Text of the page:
Gives literal meaning to “office drone”:
Business Week reports:
Between the global economic downturn and stubborn unemployment, the last few years have not been kind to the workforce. Now a new menace looms. At just five feet tall and 86 pounds, the HRP-4 may be the office grunt of tomorrow. The humanoid robot, developed by Tokyo-based Kawada Industries and Japan’s National Institute of Advanced Industrial Sciences and Technology, is programmed to deliver mail, pour coffee, and recognize its co-workers’ faces. On Jan. 28, Kawada will begin selling it to research institutions and universities around the world for about $350,000. While that price may seem steep, consider that the HRP-4 doesn’t goof around on Facebook, spend hours tweaking its fantasy football roster, or require a lunch break. Noriyuki Kanehira, the robotic systems manager at Kawada, believes the HRP-4 could easily take on a “secretarial role…in the near future.” Sooner or later, he says, “humanoid robots can move [into] the office field.”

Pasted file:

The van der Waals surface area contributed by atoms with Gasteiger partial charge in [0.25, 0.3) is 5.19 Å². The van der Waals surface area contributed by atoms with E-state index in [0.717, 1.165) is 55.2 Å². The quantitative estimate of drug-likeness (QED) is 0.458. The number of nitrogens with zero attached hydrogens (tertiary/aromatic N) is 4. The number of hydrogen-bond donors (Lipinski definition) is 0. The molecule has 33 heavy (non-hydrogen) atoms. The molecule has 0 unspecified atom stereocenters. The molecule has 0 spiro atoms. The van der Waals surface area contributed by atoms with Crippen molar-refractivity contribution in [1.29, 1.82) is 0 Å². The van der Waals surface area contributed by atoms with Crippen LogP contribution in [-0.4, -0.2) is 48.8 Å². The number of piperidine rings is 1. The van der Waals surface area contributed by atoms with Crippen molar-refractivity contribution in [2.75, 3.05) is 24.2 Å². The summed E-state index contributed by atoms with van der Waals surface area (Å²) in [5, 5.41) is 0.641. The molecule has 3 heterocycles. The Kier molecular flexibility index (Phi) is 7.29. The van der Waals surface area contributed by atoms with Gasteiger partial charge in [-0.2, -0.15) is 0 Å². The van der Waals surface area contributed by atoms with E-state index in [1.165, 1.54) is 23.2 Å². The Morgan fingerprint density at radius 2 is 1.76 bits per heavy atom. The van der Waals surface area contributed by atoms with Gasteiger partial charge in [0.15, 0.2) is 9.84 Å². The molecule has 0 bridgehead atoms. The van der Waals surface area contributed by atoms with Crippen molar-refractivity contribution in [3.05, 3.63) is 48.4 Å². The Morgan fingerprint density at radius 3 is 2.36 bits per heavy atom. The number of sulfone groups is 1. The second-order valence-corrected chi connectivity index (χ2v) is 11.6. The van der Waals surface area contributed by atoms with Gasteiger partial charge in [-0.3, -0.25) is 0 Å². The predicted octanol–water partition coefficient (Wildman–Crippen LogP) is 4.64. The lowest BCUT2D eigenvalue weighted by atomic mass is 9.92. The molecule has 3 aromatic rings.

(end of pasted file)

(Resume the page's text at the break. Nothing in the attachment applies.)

Robotic workers aren’t completely new. General Motors (GM) employed one on an assembly line in 1961, and—according to World Robotics, an annual report produced by the Frankfurt-based International Federation of Robotics—there are currently 8.6 million robots in use around the world. Many of them have been doing jobs that humans can’t do in places humans can’t go, such as plugging oil leaks in the Gulf of Mexico. As a result of breakthroughs in technology, however, a new breed of machines may soon be filing papers and pushing the mail cart. In a 2007 issue of Scientific American, Bill Gates predicted that the future would bring a “robot in every home.” In the foreseeable future, though, it may be a robot in every cubicle—or at least every third cubicle…
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